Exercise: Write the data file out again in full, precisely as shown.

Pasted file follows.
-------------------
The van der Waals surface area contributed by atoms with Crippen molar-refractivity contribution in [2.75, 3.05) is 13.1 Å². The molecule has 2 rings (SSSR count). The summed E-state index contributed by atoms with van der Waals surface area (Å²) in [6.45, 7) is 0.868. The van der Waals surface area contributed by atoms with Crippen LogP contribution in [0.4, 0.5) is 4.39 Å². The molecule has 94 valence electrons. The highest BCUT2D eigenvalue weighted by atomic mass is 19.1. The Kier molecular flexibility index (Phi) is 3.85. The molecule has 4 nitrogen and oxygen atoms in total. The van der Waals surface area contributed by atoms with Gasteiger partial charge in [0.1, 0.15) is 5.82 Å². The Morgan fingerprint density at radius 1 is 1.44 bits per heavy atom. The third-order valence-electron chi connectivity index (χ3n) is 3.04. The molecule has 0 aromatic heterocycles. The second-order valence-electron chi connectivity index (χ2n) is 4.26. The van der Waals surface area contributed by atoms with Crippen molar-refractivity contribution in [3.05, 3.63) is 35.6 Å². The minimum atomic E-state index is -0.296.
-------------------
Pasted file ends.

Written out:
The van der Waals surface area contributed by atoms with Crippen molar-refractivity contribution in [2.75, 3.05) is 13.1 Å². The molecule has 2 rings (SSSR count). The summed E-state index contributed by atoms with van der Waals surface area (Å²) in [6.45, 7) is 0.868. The van der Waals surface area contributed by atoms with Crippen LogP contribution in [0.4, 0.5) is 4.39 Å². The molecule has 94 valence electrons. The highest BCUT2D eigenvalue weighted by atomic mass is 19.1. The Kier molecular flexibility index (Phi) is 3.85. The molecule has 4 nitrogen and oxygen atoms in total. The van der Waals surface area contributed by atoms with Gasteiger partial charge in [0.1, 0.15) is 5.82 Å². The Morgan fingerprint density at radius 1 is 1.44 bits per heavy atom. The third-order valence-electron chi connectivity index (χ3n) is 3.04. The molecule has 0 aromatic heterocycles. The second-order valence-electron chi connectivity index (χ2n) is 4.26. The van der Waals surface area contributed by atoms with Crippen molar-refractivity contribution in [3.05, 3.63) is 35.6 Å². The minimum atomic E-state index is -0.296.